Woman to return to Boston Marathon

 By Monica Drake

The Oakland Press
HOLLY TOWNSHIP, Mich. (AP) — When Anita Harless told her sons that she was returning to the Boston Marathon this year, they told her they didn’t want to come, she said.
“I asked my oldest son, ‘Austin, why don’t you want to go?’ He said, ‘Mom, I’m 14. I don’t want to die. I don’t even want to think about dying at 14.’ My 11-year-old (Alec) said, ‘That’s what I was going to say,’” Harless of Holly Township said. “I told them that they can’t live in fear.”

Harless, who ran in the Boston Marathon last year, told The Oakland Press, “The (bombing) happened 30 minutes after I finished.”

The Harless family was in line to buy lunch near the course when the two bombs went off — killing three people and injuring 264 more.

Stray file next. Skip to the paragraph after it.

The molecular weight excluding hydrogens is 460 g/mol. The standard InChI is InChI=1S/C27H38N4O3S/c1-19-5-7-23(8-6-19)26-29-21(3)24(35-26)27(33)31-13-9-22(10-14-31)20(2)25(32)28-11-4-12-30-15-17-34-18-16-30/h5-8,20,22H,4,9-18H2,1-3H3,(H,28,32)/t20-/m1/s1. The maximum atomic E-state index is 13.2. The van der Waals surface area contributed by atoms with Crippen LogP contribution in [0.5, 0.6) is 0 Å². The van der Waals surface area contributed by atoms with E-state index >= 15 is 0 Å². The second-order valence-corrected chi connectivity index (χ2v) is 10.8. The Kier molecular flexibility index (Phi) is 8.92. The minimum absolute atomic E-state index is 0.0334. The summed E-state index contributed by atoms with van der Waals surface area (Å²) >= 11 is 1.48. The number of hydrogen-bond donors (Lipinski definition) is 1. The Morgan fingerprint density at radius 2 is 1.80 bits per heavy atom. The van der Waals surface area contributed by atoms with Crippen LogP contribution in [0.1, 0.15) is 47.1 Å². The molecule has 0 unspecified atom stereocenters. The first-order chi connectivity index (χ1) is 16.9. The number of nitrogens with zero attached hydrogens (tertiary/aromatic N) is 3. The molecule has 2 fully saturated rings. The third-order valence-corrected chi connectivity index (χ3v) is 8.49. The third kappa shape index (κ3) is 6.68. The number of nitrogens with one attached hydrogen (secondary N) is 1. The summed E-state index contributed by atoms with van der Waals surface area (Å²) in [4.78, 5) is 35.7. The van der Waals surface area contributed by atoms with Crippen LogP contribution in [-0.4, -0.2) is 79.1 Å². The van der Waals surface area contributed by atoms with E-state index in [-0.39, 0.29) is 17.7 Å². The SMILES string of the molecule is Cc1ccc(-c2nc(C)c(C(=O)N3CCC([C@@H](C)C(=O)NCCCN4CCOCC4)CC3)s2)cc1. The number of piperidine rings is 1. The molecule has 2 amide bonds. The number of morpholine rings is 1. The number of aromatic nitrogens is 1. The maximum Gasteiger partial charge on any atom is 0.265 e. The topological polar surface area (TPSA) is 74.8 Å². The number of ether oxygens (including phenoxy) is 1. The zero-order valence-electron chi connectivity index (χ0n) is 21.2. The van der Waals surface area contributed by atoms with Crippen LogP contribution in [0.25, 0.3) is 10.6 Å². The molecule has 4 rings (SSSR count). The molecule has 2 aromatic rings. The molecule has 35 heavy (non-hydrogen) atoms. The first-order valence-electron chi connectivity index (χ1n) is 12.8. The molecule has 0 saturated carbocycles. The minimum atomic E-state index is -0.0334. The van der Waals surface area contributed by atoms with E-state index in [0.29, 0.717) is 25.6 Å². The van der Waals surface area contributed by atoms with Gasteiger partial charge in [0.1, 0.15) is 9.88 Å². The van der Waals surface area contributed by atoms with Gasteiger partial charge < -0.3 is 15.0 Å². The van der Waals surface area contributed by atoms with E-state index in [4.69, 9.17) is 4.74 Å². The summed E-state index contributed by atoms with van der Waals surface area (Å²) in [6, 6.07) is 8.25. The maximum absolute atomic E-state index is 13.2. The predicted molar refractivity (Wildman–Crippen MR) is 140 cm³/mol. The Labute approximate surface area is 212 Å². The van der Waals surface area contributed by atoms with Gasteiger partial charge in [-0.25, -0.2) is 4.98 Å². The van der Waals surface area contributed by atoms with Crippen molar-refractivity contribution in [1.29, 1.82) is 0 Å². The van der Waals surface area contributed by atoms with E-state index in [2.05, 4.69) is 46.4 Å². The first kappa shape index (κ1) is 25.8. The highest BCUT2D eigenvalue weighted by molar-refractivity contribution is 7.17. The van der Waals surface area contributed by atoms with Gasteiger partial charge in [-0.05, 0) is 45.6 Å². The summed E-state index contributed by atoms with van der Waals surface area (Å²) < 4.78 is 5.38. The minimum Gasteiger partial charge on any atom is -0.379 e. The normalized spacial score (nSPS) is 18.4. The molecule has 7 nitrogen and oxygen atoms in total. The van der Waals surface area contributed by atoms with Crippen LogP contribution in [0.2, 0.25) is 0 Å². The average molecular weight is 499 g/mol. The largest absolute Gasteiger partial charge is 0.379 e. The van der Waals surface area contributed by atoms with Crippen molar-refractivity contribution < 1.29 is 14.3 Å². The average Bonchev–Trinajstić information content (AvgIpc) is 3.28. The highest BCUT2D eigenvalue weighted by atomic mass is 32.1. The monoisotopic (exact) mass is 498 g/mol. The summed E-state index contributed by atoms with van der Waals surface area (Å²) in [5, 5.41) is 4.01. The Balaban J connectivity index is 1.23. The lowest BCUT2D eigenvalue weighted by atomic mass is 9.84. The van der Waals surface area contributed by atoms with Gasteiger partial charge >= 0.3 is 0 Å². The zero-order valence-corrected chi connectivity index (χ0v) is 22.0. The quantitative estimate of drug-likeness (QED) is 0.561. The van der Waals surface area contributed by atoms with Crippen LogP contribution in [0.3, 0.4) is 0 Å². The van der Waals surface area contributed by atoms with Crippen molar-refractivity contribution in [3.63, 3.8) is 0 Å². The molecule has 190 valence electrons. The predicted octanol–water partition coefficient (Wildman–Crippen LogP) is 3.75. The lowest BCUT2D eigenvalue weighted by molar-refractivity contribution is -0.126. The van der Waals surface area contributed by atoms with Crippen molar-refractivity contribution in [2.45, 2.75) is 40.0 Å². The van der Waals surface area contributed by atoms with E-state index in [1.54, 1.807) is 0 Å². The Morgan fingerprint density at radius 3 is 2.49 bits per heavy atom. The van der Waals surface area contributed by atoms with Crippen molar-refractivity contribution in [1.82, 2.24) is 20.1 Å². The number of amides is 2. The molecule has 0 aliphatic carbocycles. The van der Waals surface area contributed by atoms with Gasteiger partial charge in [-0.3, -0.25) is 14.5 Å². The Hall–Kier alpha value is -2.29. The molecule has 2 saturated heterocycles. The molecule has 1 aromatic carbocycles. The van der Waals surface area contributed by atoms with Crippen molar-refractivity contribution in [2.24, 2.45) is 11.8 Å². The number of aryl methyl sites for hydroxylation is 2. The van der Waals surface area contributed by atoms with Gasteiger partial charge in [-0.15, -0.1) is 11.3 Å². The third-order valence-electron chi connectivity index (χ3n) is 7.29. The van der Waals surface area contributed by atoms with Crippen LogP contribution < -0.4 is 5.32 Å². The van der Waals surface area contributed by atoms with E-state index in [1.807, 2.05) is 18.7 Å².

Harless said, as soon as the bombs went off, everyone in the restaurant dropped to the ground and hid under tables and benches.

She said her 11-year-old son, Alec, saw people who were badly injured. He took the bombing the hardest, Harless said, and it was difficult for him to fall asleep at night after returning home.

And, even one year later, loud noises like a bomb sound on television or a tree breaking during a storm, will make them relive the memory of the bombing.

Despite the bad memories associated with that day, Harless decided to go again this year to pay homage to those who can’t be there.

And Austin and Alec finally agreed to come with her again this year — to support her.

“Last year, Austin carried me for four miles. He never stopped holding me up until we were able to get to the subway,” Harless said.

She said this will be the final time she will run in the Boston Marathon. 

She said she needs to attend it as “closure.”

“To be able to run the Boston Marathon after everything that’s happened, it’s powerful,” she said.

Every Sunday this winter, Harless and her friends have trained together at Indian Springs Metropark in White Lake — running at least 20 miles.


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